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Dont Panic Mr Mainwaring!

My dive into the lead pile continues! I had some Artizan British World War Two infantry that I had undercoated ages ago as part of a project that just never took off. I was probably diverted by another Napoleonic Battalion or my venture into the Wars of The Roses. As they were sitting looking at me from the top of the heap, I thought that I might as well paint them. The problem was that I had no idea what colours to use or where to start. As usual, the internet was my friend. A quick check on you tube and I found plenty of help and so decided to jump in.

Artizan WW2 British Infantry

Artizan WW2 British Infantry

I wont presume to give a step by step guide as to how I painted these figures. I am still learning and I suspect have a long way to go before I am any near competent or have any expertise in what uniforms the British wore in what part of WW2. I would simply refer you to the you tube video below. I used my usual block paint and Army Painter quick shade for these figures and I was fairly pleased with the result – they’ll do for the wargames table. I must say that the Artizan figures themselves were superb! Beautifully sculpted and cast and a joy to paint.

The finished section of Artizan Infantry

The finished section of Artizan Infantry

Encouraged by my initial results, I decided to have a go at painting the Warlord games Dad’s Army Set. I had bought these ages ago, when they were first released. I love the show and I also have an interest in the Home Guard – I didn’t serve, before any one else says it, but my Step Granddad, Victor Beer, did. He was in ‘H’ Company of the Torquay Home Guard. I have been researching some family history and so it seemed appropriate to carry on and paint the Warlord figures.

Jack Jones and his Van!

Jack Jones and his Van!

I had also acquired a diecast version of Jack Jones Butchers van that featured in the show. One of my favourite episodes was the one featuring the rifle drill. When it came to painting these figures I followed the guidance in the Art Master Studio you tube video ‘How to paint Artizan WW2 British Infantry’. Having watched the video through once, I actually painted along to it, pausing it if I needed to and pretty much followed the instructions and paint guide exactly.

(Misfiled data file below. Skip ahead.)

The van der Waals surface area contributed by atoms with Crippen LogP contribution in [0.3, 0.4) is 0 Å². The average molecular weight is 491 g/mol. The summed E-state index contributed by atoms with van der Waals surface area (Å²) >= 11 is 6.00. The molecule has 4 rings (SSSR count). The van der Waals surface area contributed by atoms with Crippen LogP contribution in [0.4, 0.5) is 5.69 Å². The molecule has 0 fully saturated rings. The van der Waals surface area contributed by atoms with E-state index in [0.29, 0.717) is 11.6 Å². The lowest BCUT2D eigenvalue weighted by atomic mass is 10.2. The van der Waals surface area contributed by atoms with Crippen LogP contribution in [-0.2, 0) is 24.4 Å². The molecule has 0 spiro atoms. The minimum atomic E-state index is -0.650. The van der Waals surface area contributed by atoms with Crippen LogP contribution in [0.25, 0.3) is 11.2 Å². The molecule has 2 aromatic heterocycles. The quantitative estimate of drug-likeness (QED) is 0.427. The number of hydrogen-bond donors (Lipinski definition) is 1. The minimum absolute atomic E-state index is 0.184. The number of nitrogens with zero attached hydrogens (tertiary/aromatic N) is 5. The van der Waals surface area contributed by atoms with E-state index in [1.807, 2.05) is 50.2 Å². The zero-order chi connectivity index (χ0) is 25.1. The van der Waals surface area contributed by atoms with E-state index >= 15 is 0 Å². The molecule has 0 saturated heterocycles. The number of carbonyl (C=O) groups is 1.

I very much enjoy these video’s. Toby, the guy doing the painting, is extremely good at explaining exactly what to do and the fact that it is in real time allows you to see how the paint actually goes on and how he uses his brush. I am a great fan of ‘Toby’ – never met him but his painting skills are superb and he reminds me of Bob Ross in his relaxed delivery! As an aside, if you would like to learn how to paint horses, his video is my ‘go to’ guide!

Dads Army!

Dads Army!

Having painted Corporal Jones, I then carried on and painted  Captain Mainwaring, Sergeant Wilson, Private Pike and Private Godfrey. Private Walker and Private Frazer are on the painting bench at the moment. There’s still a bit of work to do – I’ll base them once they are all painted – I think that I might opt for flatter MDF bases rather than the plastic ‘plinth’ style supplied. With the Vicar, Verger and Warden Hodges still to paint and the Dad’s army Characters in Civvies also to do, I think the this project will keep me busy for a week or so!